Continue Reading FERC Reaffirms Controversial Energy Capacity Decisions: Insights and Analysis

Members of the Sheppard Mullin Energy, Infrastructure and Project Finance Team wrote an article published in the March 16, 2020 edition of Tax Notes Federal regarding the practical impacts on tax equity financing for renewable energy projects of a private letter ruling (“PLR”) published by the IRS in late 2019.  The PLR addressed normalization and loss disallowance rules applicable to public utilities.  These rules have posed significant challenges to public utilities that want to own renewable energy generation facilities, make efficient use of the tax benefits they provide (via the tax equity market) and recover their costs from ratepayers.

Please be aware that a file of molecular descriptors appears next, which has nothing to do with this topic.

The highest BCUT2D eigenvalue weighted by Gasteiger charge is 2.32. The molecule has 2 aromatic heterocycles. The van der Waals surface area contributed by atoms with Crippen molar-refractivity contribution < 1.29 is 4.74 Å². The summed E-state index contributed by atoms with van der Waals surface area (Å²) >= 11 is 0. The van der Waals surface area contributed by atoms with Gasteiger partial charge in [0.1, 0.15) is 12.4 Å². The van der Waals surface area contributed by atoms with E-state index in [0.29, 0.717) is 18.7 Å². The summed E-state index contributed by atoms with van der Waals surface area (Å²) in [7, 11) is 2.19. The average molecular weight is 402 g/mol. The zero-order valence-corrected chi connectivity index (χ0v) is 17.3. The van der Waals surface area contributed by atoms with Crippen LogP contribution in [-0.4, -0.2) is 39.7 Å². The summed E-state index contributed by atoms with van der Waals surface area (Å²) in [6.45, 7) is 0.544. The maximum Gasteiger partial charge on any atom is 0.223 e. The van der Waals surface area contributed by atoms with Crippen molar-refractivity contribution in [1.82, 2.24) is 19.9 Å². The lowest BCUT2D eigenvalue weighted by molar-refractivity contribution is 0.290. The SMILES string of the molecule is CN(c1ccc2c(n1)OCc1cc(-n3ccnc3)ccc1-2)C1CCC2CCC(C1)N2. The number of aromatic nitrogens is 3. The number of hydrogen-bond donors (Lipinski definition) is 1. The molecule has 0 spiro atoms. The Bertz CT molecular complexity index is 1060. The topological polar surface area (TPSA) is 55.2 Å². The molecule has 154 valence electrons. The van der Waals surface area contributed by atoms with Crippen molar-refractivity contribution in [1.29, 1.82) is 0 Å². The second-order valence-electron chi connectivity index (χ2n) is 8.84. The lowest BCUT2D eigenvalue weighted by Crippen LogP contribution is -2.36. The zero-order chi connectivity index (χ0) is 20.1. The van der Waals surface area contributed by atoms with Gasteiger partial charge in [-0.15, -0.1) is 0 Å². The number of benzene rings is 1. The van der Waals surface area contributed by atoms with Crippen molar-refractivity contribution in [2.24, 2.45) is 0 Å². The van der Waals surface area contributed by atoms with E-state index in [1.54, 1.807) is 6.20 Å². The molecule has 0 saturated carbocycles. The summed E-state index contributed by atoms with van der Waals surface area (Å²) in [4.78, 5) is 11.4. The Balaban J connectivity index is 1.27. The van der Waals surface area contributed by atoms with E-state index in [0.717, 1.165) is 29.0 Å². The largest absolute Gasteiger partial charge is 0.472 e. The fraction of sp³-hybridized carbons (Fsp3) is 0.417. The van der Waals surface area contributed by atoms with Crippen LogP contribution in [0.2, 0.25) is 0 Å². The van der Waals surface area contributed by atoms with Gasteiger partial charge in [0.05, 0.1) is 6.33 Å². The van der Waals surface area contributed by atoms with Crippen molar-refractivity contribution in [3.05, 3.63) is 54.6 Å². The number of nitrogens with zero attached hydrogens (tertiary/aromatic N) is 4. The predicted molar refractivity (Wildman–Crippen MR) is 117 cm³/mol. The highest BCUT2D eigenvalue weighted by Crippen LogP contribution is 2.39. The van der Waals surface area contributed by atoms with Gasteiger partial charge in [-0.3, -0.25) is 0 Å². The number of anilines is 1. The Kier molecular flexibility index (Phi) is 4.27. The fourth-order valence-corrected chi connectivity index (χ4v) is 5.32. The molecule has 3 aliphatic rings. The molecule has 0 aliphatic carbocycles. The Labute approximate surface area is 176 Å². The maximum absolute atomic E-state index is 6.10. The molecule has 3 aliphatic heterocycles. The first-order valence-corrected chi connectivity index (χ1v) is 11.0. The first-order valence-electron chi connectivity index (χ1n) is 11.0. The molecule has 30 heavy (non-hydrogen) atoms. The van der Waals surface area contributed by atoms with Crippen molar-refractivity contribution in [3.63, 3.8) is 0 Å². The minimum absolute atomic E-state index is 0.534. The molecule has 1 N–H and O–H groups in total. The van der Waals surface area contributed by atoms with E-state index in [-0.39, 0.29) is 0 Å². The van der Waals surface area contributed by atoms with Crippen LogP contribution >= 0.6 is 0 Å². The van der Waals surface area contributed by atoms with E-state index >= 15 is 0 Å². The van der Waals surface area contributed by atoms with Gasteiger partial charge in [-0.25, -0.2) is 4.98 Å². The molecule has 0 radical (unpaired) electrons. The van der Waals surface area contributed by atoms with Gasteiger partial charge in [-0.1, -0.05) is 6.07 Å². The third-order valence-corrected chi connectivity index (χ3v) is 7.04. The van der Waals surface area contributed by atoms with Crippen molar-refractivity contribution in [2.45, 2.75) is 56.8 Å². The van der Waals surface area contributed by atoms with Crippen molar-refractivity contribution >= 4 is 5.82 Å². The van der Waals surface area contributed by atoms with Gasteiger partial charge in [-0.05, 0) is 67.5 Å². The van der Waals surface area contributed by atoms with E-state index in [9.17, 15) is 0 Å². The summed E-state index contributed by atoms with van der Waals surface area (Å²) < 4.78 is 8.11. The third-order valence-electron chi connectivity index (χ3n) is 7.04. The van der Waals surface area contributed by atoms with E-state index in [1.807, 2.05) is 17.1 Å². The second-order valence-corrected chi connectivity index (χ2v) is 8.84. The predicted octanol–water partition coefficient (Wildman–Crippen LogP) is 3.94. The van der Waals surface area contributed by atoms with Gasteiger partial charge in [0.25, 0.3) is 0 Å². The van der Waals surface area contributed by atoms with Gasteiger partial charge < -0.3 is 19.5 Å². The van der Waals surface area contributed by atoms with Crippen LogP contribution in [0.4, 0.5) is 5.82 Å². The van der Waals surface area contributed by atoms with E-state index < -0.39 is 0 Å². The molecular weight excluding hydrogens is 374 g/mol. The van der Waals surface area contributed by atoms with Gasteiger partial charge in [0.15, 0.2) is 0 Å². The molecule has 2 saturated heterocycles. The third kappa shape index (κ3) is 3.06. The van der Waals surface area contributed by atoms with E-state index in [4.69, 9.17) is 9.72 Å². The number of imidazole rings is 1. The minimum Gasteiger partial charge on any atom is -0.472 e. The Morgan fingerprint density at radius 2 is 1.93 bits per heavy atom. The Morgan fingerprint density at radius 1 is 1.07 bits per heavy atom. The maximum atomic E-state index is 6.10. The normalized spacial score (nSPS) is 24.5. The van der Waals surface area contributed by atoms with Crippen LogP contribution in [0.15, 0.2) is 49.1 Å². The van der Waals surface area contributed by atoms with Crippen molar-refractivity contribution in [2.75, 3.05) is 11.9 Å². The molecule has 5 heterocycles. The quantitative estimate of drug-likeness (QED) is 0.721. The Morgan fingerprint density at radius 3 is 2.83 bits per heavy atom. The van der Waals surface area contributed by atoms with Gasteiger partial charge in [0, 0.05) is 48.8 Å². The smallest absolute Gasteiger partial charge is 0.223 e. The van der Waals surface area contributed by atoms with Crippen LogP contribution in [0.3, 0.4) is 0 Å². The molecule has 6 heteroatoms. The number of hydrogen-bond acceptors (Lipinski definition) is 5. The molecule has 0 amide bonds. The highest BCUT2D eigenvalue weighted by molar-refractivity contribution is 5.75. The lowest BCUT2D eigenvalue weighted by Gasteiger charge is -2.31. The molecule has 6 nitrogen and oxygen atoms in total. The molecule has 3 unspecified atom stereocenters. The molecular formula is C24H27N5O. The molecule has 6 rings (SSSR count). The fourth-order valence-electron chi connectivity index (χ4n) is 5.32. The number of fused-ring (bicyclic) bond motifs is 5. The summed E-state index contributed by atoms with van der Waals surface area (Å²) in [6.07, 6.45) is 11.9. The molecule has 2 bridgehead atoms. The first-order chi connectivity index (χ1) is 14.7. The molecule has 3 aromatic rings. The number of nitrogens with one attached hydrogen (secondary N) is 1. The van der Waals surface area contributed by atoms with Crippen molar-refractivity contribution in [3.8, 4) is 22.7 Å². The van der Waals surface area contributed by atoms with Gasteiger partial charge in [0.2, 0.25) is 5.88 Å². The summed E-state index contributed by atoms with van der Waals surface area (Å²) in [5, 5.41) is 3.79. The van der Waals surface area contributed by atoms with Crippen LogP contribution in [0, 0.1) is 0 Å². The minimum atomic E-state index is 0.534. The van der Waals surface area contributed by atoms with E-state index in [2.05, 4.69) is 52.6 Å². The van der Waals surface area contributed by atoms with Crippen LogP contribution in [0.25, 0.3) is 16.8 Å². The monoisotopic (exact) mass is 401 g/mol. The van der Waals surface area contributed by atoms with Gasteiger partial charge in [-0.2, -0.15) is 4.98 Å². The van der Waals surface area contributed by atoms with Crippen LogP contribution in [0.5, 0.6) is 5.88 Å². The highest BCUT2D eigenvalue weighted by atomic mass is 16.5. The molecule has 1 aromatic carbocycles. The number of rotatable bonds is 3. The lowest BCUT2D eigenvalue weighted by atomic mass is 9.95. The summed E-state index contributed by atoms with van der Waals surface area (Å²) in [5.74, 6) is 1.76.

Continue Reading Walking the Path of Utilities’ Ownership of Wind and Solar

Last week the Federal Energy Regulatory Commission (“FERC”) continued to issue orders, notices, and guidance related to the current novel coronavirus pandemic, the health and safety of FERC and energy industry employees, and the continued reliability of the U.S. energy sector.  A summary of FERC’s relevant actions are provided below, including information regarding FERC’s operating status, extensions for filing deadlines and efforts to ease regulatory burdens during this crisis.
Continue Reading FERC Orders, Notices, and Other Guidance Regarding the Novel Coronavirus